The Power and Reach of Google

The Power and Reach of Google

August 29

Last month nearly 18 billion searches were conducted and 12 million of those took place at Google properties. With a nearly 70% search market share in the US, Google dominates the search landscape leaving table scraps for other four companies to fight over. While Google has kept a tight hold of search, the landscape is changing. Social media and mobile bring new challenges to the market as well as opportunity.

Search market shares

Google’s domination of the search market.

Google continues to dominate search in the US

Google dominance is almost taken for granted, much like the Microsoft Windows monopoly of the 90s. This begs a few questions:

  • How does Google make money today?
  • Can Google parlay its success on the desktop to mobile?
  • What company poses the biggest threat to Google?

The Google Cash Cow

In the words of Google’s own CEO: “We generate revenue primarily by delivering relevant, cost-effective online advertising.”

While others like Alta Vista, Excite, WebCrawler, Hotbot, and dozens more decent search engines got into the search game earlier than Google, nobody recognized the advertising potential of search like Google. In simple terms, Google has mastered the business of linking people who are looking for a product to a business offering that product. A small auto repair shop in Rock Springs, Wyoming that would normally blast ads over radio, now has a way to reach the resident searching for “Rock Springs radiator repair” at the precise moment the service is needed. The auto repair shop owner gains a customer, the guy doing the search gets his car repaired, and Google collects a fee from the owner of the auto repair shop. This is a brilliant and revolutionary business model Google calls AdSense.

But Google didn’t stop with AdSense, which worked only on Google owned properties. Google also allowed website owners to join Google’s network and run Google-branded ads on third party sites. This was a godsend to many bloggers and website owners who were trying to monetize their work.  AdWords has grown so fast that it now makes up over 70% of Google’s advertising revenues. AdWords, more than any other Google product, is the cash cow competitors have been unable to replicate.

Mobile Changes Playing Field

Google is well aware of how Microsoft has struggled to transition Windows to a world filled with tablets and smartphones. Dominance on the desktop didn’t guarantee success in mobile. Google doesn’t want to see history repeat itself in search.

While Google holds down the dominant position in desktop search, mobile drastically alters the playing field and opens up a number of opportunities for others to exploit.

Take the iPhone for example. When Steve Jobs held it up for the world to see back in 2007, Google was Apple’s primary search partner. But times have changed. Today, every iPhone sold comes with Siri; an “intelligent personal assistant” you control with voice commands. Siri can now perform basic searches that used to go through Google, Bing, or Yahoo. And if Siri can’t find what you’re after, it now defaults to Bing instead of Google.

Siri screenshot

Siri can replace a stand-alone search engine like Google.

Siri can often take the place of a stand-alone search engine like Google

Google’s main weapon on mobile is Android which is far and away the most popular mobile operating system, and formidable competitor to Apple’s iOS. Google continues to release apps like Google Search for iOS and Windows Phone, but is merely an app on those platforms. By controlling Android, Google can dictate how search is implemented on over a billion phones and extend its reach by including services such as Google Now, which pushes information to you, as you need it. Sort of it a predictive contextual search, if you will.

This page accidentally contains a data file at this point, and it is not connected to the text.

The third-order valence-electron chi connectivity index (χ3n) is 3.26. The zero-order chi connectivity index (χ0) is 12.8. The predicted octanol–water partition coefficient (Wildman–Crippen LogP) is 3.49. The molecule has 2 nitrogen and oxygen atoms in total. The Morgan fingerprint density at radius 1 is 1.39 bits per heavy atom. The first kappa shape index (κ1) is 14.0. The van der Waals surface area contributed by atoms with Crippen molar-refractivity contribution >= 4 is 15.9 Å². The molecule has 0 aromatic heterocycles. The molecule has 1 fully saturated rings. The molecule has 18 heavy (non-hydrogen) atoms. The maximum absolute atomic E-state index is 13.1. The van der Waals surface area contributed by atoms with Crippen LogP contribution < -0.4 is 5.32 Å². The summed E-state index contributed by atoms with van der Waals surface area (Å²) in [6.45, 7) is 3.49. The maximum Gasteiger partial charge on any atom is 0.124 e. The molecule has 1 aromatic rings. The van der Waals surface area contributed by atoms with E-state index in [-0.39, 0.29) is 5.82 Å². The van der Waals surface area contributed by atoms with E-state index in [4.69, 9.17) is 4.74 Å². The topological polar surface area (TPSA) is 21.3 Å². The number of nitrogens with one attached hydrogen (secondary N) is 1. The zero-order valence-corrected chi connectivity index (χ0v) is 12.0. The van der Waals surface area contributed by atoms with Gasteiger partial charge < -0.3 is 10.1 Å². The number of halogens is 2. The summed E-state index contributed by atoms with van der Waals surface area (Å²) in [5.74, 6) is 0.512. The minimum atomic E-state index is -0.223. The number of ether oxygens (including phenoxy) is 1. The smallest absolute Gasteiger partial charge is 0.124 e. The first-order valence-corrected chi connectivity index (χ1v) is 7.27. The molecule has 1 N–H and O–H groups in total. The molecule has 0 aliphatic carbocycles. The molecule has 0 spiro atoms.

So Apple has Siri, Microsoft has its Cortana personal assistant on Windows Phone, but none of them do search as well as Google, and search is still at the heart of these products. Also, Google Now is only available on Android devices which enhances their position in mobile.

Here Comes the Social

Assuming Google can maintain its dominant position in both desktop and mobile search, what should it be worried about, if anything? I propose Google should be very concerned about Facebook. This isn’t a new idea. Let me explain.

As the largest social media site on the planet, Facebook, knows a whole lot about each of its users. Think for a moment the sheer amount of information that you’ve put into Facebook over the years. In just a week’s time, Facebook knows that I attended a play in Las Vegas with my spouse, had a steak dinner at Smith and Wollensky, and attended my daughter’s piano recital at the college.

How does Facebook know all this? Well, I told it by posting photos or updating my status from those locations.

Of course, Facebook understands the value of this information sells it to advertisers who can then tailor specific ads to my tastes and hobbies. So while Facebook doesn’t have the number of properties that Google has (Google Maps, Gmail, YouTube), it does have millions of users who spend a lot time on its site adding personal information that’s of value to advertisers.  In a sense, Facebook has created its own ad platform where advertisers can reach users in ways and with information that wasn’t possible before.

Few companies can reach critical mass to complete with Google’s search products. Microsoft has tried and largely failed, taking market share from its partner, Yahoo. Facebook’s massive user base, and inherent information mining give it a platform on which to compete directly with Google. But Google is still the king of the jungle when it comes to search. And it’s hard to imagine that changing much over the next few years.

Top pPhoto credit: Wikimedia.